Friday, June 10, 2005
ALL-DAY KINDERGARTEN FUNDING WOULD BE A BIG, BIG, BIG MISTAKE
It broke my heart Thursday to read that some of the nicest, richest people in Omaha are donating nearly $6 million to pay for the expansion of all-day kindergarten throughout the Omaha Public Schools, and the State Board of Education is pushing to mandate all-day k throughout the state by 2008.
No doubt the educrats kept the truth from the foundations and the State Board in going after the start-up capital that will double the time in school spent by these itty bitties, when readily-available evidence shows that young children are better off NOT in organized, structured, government settings.
It was easy for me to find conclusive evidence that all-day kindergarten does nothing for kids academically in the long run, and is not at all cost-effective for mainstream kids.
Besides the two well-documented studies at the bottom of the column, below, the fact that all-day k is a bomb was in a Jan. 26 story in Education Week (www.edweek.org), the educrats’ Bible.
How come OPS and the State don’t seem to be able to find out the facts that don’t dovetail with their plans for more spending and more control over kids? We all know the answer to that: they don’t WANT to know. But the rest of us do, and should.
According to the research, children who are low-income and non-English speaking do benefit from more time in organized preschool and all-day kindergarten, although the benefits wash out within three years. But anything schools can do to effectively bring kids up to speed, I’m for.
Here’s what should happen: that $6 million should be returned to the donors so that they can direct it to where it’s really needed. Blessings to the Lozier Foundation, the Susan A. Buffett Foundation, the Holland Foundation, and the William and Ruth Scott Foundation, for being so willing to help people. But this is not a good idea, and someone should tell them.
Then the State Ed Department and school districts should be made to greatly decrease the all-day kindergarten programming they now offer so that it is only for the small percentage of the small children who might benefit from it.
The REST of the small fry should go back to where they flourish, at that age: in their own homes with their own families, or in private, unsubsidized, play-oriented day-care centers and homes.
Be sure to share this one across the state, because it’s important:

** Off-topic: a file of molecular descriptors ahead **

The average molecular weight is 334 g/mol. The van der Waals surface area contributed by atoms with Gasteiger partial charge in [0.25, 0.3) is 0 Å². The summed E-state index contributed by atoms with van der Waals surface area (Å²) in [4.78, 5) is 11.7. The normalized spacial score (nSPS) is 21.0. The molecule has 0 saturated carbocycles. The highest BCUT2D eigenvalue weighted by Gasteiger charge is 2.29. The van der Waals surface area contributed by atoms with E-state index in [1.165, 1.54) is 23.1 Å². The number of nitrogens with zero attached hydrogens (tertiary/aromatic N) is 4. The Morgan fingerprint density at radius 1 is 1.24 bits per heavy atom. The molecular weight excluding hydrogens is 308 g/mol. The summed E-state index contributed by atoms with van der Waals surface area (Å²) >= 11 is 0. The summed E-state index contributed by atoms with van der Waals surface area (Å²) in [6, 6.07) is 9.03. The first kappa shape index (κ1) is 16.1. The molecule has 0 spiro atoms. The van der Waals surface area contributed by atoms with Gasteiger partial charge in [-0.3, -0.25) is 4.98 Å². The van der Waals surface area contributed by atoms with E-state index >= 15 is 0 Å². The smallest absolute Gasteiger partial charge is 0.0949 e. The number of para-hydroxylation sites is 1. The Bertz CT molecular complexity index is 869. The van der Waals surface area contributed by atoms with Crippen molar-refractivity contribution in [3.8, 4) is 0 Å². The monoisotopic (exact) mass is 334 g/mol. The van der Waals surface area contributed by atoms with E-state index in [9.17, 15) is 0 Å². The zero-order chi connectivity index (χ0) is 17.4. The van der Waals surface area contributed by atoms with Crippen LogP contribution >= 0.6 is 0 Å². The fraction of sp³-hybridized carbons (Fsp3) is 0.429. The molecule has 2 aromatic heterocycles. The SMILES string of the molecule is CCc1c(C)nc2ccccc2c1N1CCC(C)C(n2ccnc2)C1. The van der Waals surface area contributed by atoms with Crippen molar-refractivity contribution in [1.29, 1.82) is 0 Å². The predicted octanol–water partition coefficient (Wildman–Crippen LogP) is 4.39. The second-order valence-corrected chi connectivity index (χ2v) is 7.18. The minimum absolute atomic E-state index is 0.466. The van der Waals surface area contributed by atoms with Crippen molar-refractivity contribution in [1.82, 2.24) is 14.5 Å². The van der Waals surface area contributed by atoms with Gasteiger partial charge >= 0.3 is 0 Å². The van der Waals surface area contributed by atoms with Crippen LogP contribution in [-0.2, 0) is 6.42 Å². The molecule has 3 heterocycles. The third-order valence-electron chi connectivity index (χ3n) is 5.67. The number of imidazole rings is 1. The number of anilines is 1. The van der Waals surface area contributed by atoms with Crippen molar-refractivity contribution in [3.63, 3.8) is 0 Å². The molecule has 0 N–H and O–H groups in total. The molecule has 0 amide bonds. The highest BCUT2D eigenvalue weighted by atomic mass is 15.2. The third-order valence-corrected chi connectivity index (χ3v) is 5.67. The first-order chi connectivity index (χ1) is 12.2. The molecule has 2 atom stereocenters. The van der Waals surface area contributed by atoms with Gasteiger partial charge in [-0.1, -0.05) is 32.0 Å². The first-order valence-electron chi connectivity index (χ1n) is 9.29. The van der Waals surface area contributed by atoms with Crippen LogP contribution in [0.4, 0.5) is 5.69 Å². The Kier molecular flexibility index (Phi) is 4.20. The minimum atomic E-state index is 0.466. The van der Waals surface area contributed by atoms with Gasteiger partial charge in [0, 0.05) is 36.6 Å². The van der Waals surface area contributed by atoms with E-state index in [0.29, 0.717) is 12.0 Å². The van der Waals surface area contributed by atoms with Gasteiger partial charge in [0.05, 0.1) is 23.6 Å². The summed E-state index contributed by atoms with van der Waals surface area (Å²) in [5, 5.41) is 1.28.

Is All-Day Kindergarten Worth the Money?
Q. Is the push nationally to switch our schools to all-day kindergarten likely to pay off academically for our kids, or is it just about funneling more money into schools and giving parents free day-care at taxpayer expense?
It appears to be the latter. Academic gains by children in full-day kindergartens are modest, compared to those in half-day programs. Moreover, those gains diminish to insignificant levels by first grade, and completely disappear by third grade in a phenomenon called “fadeout.”
Key federal research indicates that for the vast majority of kindergartners, all-day kindergarten is a waste of time and money, although there is evidence that it can be a help to low-income and non-English speaking children.
This is according to the Early Childhood Longitudinal Study of the National Center for Educational Statistics, www.nces.ed.gov/ecls
Researchers started following 22,000 children at kindergarten entry in 1998, and recently reported their third-grade status reflecting the “fadeout” effect of all-day k.
Among other findings, the study reported that kindergarten “readiness” is in great shape in this country: 97% of the children come to school in excellent or good health; 94% can read numerals, recognize shapes and count to 10; 92% are deemed eager to learn, and 82% already have basic reading skills such as knowing that you read print from left to right.
Defenders of expanded government preschool and full-day kindergarten claim that for every $1 spent on early schooling, society saves $7 in “social costs” on down the road. But that figure has been thoroughly discredited; it stems from a 1960s study of just 123 mentally retarded children; that cost-benefit ratio has never been replicated.
Despite the utter lack of effectiveness, though, full-day kindergarten is being implemented at a cost of hundreds of millions of dollars for added staff and space in schools nationwide. Nine states mandate it, seven offer financial incentives, and most districts either have it or are planning it.
The full-day schedule is popular with working parents because it saves on child-care expenses and transportation headaches. Teachers like it because they say they have more time for enrichment activities, assessing children individually, and building better relationships with parents.
However, child psychologists say improper early instruction with “time on task” in structured settings may be a key cause of the current epidemic of learning disabilities. And it denies children what they really need: free time for self-directed play, and a chance to be reared and shaped mostly by Mom and Dad, who know and love them best.
Homework: Two excellent and related articles on this topic are available from Arizona’s Goldwater Institute, www.goldwaterinstitute.org/article.php/542.html and the Tennessee Center for Policy Research, www.tennesseepolicy.org/publications/studies/52005_1.pdf
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